Cluster 7 -Homogeniety and “bad adults”

Most of our cluster meetings have been centred around conversations, but this time we had some material matters to discuss:

Andreas had recently sent us all a survey, based on a standardized European demographics survey, through which we were able to meet our group in statistical shape, as well as compare ourselves to a general European public norm.

Through a specific kind of calculation programme, our individual demographical features were used to predict the normativity of our viewpoints on various matters of life – from religion to happiness and trust in the police. While we turned out, perhaps not to any surprise, to be a largely homogenous group in terms of ideological answers, as a group we differed quite a lot from the European norm on several issues. Interested in the nature of these developments, we are now working with the statistical material, pushing it a bit further, to incorporate it in the fanzine which is being published in June.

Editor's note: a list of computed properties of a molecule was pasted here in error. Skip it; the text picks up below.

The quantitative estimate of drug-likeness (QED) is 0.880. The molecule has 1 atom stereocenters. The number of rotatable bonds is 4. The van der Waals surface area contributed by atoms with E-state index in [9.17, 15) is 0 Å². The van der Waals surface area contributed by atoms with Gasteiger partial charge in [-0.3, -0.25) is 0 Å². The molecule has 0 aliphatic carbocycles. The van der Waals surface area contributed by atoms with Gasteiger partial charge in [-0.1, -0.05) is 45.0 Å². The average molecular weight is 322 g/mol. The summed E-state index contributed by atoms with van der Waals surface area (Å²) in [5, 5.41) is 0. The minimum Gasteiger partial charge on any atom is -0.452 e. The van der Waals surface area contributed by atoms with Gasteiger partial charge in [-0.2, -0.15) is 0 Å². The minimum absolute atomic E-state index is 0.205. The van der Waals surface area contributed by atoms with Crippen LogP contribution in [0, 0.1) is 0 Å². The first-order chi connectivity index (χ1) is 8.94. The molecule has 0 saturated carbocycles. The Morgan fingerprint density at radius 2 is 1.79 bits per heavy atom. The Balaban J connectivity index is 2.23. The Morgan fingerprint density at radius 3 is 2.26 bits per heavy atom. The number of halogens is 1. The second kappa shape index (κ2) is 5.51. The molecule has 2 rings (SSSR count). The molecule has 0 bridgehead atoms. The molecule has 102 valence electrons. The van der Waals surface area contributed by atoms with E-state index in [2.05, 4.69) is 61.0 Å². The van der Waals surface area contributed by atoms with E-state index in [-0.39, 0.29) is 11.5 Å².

We also took some time once again lifting the question of “the child”. Inspired by an article provided by Therese, we discussed notions of othering and identification through negation, specifically concerning the adult-child relationship. An adult is not a child, but someone who is bad at “adulting” is almost always likened to a child, even though the shared characteristics between the two are not really even there if you look at it properly.

We discussed how language is used to define child-like behaviour in adults as a way to make them appear unproductive, unreasonable, irresponsible etc – rendering the child a “bad adult”. We took a lot of issue with this idea and talked about how the “good adult” almost always, when it comes down to it, is simply boiled down to being productive. As a group, we felt there are lots of more important traits for a person to hold, many of which can be found in children more so than in adults.

Therese also showed us a video (top of this post) where images from Peter Pan illustrates a speech by our cluster father Jordan Peterson elaborating on Jungian philosophy. This further sparked conversations about identity and identification processes. We also spent a lot of time discussing incel culture, perhaps in order to try and understand the great appeal our chosen father figure for this project holds to so many. Jordan will play an important role in our fanzine.